The New Testament begins with a list of names, then quickly moves on to the story of a man who thought his fiancee had cheated on him. The man's response is exemplary.
He lived in a culture where engagement (betrothal) was legally binding and adultery, in theory, carried the death penalty. Yet here she was, pregnant, and there was no doubt that the baby was not his.
Joseph, we are told, was a righteous man. He still cared for Mary. He did not want to expose her to public disgrace. So he made plans to divorce her quietly. This meant that he would give her a certificate that would allow her to marry someone else. When adultery is a criminal offence you need to be very sure before you before you marry a divorced woman*. The certificate was all-important. Joseph would give her the certificate with the minimum of fuss.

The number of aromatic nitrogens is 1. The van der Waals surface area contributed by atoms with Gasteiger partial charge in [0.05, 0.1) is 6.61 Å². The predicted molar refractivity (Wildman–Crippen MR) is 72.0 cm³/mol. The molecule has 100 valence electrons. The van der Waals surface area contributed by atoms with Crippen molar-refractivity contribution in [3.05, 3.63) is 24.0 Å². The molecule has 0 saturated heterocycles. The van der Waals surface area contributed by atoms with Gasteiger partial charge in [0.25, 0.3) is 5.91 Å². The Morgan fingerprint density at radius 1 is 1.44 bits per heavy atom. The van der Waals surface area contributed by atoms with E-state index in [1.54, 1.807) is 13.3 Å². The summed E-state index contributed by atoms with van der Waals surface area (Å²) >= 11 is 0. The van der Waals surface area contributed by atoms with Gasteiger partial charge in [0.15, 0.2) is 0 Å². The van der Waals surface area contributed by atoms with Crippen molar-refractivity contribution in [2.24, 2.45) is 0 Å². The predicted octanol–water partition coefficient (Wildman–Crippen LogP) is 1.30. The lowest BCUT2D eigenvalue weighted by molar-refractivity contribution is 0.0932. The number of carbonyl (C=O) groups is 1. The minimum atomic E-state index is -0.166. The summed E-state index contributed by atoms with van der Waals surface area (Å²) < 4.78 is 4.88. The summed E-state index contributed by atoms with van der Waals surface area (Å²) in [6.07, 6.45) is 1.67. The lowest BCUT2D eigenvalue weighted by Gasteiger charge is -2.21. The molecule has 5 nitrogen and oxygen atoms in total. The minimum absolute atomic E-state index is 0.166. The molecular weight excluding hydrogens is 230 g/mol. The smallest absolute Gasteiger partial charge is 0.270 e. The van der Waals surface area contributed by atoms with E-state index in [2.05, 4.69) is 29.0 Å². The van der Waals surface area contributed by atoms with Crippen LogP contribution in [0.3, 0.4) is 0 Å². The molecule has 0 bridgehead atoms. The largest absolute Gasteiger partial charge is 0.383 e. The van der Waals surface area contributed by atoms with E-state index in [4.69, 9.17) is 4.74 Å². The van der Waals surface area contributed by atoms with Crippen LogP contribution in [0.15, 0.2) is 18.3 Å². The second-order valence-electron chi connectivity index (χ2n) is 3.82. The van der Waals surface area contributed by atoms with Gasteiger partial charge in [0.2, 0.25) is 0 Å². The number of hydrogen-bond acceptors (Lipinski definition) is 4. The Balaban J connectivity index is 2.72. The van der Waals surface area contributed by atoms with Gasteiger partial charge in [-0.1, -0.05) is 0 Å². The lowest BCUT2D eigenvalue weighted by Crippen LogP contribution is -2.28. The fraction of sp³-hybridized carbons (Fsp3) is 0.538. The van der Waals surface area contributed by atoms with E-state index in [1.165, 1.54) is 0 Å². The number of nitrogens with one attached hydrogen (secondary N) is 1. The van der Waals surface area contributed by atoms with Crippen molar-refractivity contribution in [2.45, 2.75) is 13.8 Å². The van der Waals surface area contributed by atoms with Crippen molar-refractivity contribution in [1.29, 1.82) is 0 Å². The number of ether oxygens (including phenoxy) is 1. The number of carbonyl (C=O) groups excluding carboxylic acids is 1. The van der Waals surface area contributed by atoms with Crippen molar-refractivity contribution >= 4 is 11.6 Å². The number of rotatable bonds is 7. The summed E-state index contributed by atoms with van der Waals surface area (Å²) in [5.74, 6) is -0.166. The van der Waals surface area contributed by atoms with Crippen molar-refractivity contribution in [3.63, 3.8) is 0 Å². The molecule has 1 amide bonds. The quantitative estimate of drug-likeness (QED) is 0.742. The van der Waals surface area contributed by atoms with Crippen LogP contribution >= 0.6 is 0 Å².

And this matters. Matthew's gospel tells us that Jesus has a lot to say about righteousness. Here, right at the beginning, we get a glimpse of the righteous behaviour that Jesus is looking for. Maybe Jesus was influenced by his dad.
We can only guess how Joseph felt.
The story goes on to say that things were not as they seemed. It's a wonderful story. But let's not miss the wonderful character of Joseph, a man who embodied the teaching of Jesus, even before it was given.
* If that sentence sounds sexist, that's how the law was.